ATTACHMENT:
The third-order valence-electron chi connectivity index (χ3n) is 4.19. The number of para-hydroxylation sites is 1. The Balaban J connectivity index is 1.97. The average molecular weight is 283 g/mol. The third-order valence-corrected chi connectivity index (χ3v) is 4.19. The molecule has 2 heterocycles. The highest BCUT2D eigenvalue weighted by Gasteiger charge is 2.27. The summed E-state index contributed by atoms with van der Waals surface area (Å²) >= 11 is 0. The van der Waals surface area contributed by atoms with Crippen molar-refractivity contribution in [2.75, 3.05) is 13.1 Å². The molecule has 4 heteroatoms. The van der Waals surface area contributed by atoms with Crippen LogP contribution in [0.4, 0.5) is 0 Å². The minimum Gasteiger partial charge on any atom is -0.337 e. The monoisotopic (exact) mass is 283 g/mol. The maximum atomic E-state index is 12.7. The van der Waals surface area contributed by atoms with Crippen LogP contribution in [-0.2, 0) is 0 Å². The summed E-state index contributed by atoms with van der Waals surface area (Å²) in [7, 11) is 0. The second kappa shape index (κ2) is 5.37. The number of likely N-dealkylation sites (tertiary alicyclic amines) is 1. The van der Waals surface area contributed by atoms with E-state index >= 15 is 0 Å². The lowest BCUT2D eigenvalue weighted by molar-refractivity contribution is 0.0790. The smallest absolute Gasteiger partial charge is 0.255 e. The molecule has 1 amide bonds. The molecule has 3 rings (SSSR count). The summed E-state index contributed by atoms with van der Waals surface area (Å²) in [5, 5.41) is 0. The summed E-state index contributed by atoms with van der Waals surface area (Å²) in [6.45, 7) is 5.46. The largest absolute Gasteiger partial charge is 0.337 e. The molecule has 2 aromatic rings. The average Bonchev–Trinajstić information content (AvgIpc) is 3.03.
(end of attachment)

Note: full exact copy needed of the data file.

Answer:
The third-order valence-electron chi connectivity index (χ3n) is 4.19. The number of para-hydroxylation sites is 1. The Balaban J connectivity index is 1.97. The average molecular weight is 283 g/mol. The third-order valence-corrected chi connectivity index (χ3v) is 4.19. The molecule has 2 heterocycles. The highest BCUT2D eigenvalue weighted by Gasteiger charge is 2.27. The summed E-state index contributed by atoms with van der Waals surface area (Å²) >= 11 is 0. The van der Waals surface area contributed by atoms with Crippen molar-refractivity contribution in [2.75, 3.05) is 13.1 Å². The molecule has 4 heteroatoms. The van der Waals surface area contributed by atoms with Crippen LogP contribution in [0.4, 0.5) is 0 Å². The minimum Gasteiger partial charge on any atom is -0.337 e. The monoisotopic (exact) mass is 283 g/mol. The maximum atomic E-state index is 12.7. The van der Waals surface area contributed by atoms with Crippen LogP contribution in [-0.2, 0) is 0 Å². The summed E-state index contributed by atoms with van der Waals surface area (Å²) in [7, 11) is 0. The second kappa shape index (κ2) is 5.37. The number of likely N-dealkylation sites (tertiary alicyclic amines) is 1. The van der Waals surface area contributed by atoms with E-state index >= 15 is 0 Å². The lowest BCUT2D eigenvalue weighted by molar-refractivity contribution is 0.0790. The smallest absolute Gasteiger partial charge is 0.255 e. The molecule has 1 amide bonds. The molecule has 3 rings (SSSR count). The summed E-state index contributed by atoms with van der Waals surface area (Å²) in [5, 5.41) is 0. The summed E-state index contributed by atoms with van der Waals surface area (Å²) in [6.45, 7) is 5.46. The largest absolute Gasteiger partial charge is 0.337 e. The molecule has 2 aromatic rings. The average Bonchev–Trinajstić information content (AvgIpc) is 3.03.